The Overlooked Standard That Could Unlock New Benefits


By: Guest Editorial


Dr. Dale McMullin


When dividing the Smart Grid into categories of interest (demand response, distribution optimization, transmission management, etc.) a new demand for spatial information has emerged. This is due in part to the large-scale, distributed nature of the problems being solved. Users of advanced applications need quick references to areas of interest in order to conduct more robust (spatial) searches, and tie critical asset definitions to operational workflows. This requires a largely unexplored tie between the GIS and advanced Smart Grid software. Because of the mix of legacy systems and emerging modules in distributed environments, using standards is key to a successful integration and interoperability strategy. Consequently, the Open Geospatial Consortium (OGC) may play a key role by working with other standards organizations to ensure that the Smart Grid standards framework includes a single set of standards for geospatial interfaces and encodings.


Breaking the Smart Grid into categories or "blocks” helps to focus problem statements.  In some ways, a spatial categorization parallels the standard market categorization of grid technologies and operations.  Starting from the point of generation in the power plant, power flows from a transmission (high voltage) network to a distribution (low voltage) network, and into the home or business.  It is no coincidence that generation, transmission, and distribution are the accepted market divisions of the power grid.  The physical divider between generation and transmission is the switchyard, and the divider between transmission and distribution networks is the distribution substation.  The "gateway” into the home is the meter.  Each market has its own regulations, systems, and system operators.  Many utilities have started to use these network definitions, defined within the GIS as a basis for network state and operations.  For more information on standardizing the Smart Grid, visit the NIST website.


When considering the divisions of interest described above, interoperability between Smart Grid spatial resources is apparent and non-trivial.  Today each of the referenced organizations maintains legacy systems to manage and operate their networks.  Traditionally, transmission operators utilize Energy Management Systems (EMS), distribution operations leverage Distribution Management Systems (DMS), and distribution dispatchers utilize Outage Management Systems (OMS).  Until very recently, few industry drivers existed for these systems to share information.  Each area had its responsibilities surrounding power grid monitoring and control.  SCADA was (and still is) the clutch of successful grid management.  Today to meet the pressing goals of improved efficiency and reliability, these systems need to communicate events and share network state data.  Systems that are operating devices through automation and workflow management need access to a network state.  In many cases, the GIS system will be used as the basis for the expected or "normal state” of the network.  To drive interoperability between systems, the industry is largely focused on IEC and IEEE standards such as 61968 and 61850, which support the definition(s) of power distribution technologies.  However the spatial information is not standardized.  This is where spatial standards such as standards from the OGC could add value.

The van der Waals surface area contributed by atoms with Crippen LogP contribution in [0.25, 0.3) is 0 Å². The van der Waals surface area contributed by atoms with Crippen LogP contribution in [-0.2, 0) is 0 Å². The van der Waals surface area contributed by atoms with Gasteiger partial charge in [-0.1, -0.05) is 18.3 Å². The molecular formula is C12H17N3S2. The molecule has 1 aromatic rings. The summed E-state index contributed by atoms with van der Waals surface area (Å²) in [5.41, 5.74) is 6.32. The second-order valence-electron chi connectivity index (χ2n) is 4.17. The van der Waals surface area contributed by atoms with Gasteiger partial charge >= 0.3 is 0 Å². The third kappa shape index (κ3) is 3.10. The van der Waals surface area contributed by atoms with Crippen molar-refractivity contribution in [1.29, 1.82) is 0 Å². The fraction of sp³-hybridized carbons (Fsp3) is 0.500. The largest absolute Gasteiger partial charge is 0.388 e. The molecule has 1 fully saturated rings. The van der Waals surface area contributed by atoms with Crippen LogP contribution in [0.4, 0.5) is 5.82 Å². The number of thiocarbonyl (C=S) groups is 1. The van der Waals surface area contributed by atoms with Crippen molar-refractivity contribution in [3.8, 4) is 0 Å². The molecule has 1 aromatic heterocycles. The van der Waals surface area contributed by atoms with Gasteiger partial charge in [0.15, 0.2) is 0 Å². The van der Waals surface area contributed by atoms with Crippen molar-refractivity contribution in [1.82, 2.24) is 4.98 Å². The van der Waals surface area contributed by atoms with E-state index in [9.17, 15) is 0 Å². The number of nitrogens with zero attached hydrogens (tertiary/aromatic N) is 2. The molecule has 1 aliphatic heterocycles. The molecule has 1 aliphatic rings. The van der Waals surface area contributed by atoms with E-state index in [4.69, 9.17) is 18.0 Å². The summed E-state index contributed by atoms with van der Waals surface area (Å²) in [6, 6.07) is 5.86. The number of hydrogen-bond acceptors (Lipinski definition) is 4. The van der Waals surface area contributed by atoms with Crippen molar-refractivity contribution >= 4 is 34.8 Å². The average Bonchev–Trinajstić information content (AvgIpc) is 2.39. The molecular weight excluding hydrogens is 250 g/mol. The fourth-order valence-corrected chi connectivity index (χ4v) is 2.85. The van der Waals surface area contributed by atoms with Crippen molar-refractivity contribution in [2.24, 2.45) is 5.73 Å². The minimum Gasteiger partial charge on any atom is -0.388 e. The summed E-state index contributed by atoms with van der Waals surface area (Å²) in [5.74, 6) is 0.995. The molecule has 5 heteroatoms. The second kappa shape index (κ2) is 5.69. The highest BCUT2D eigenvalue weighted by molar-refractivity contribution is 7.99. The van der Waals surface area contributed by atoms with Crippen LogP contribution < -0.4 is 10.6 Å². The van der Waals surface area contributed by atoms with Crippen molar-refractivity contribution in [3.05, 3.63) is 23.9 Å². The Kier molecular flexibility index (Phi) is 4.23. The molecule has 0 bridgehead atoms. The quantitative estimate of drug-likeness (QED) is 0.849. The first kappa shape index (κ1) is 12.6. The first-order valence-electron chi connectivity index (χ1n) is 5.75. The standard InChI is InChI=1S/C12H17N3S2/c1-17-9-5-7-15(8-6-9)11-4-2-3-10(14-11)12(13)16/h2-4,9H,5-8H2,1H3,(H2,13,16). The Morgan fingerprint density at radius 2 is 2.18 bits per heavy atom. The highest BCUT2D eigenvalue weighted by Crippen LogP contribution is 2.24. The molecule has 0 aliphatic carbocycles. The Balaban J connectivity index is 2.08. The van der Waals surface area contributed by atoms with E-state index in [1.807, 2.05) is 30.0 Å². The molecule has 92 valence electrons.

Wide Area Management Systems (WAMS) are one example where advanced operational activities depend on the standardized connection between GIS and operational systems.  WAMS allows operators to view a "snapshot” of power flow over a very large area.  This is accomplished by displaying operational synchrophasor data on a map using advanced vector and color gradient techniques.  The trained eye will spot issues very quickly, and potentially avoid catastrophic blackouts like the northeast blackout of 2003.  This requires, at a minimum, integration between the EMS, SCADA, GIS, a communications infrastructure, and field personnel.  Also, linking to workflow management systems helps maintenance departments to quickly locate and direct crews to problem areas. 


Smart Grid technologies need to interoperate, and the GIS is a critically important part of many advanced solution architectures.  Hopefully the WAMS example given here effectively illustrates just one area where spatial data adds value.  Driving spatial standards like OGC to interact with operational systems may ultimately reduce cost and provide significant customer value through Smart Grid solutions.


Dr. Dale McMullin is Principal Systems Architect, Smart Grid, GE Energy, EED Services Engineering. He can be reached at


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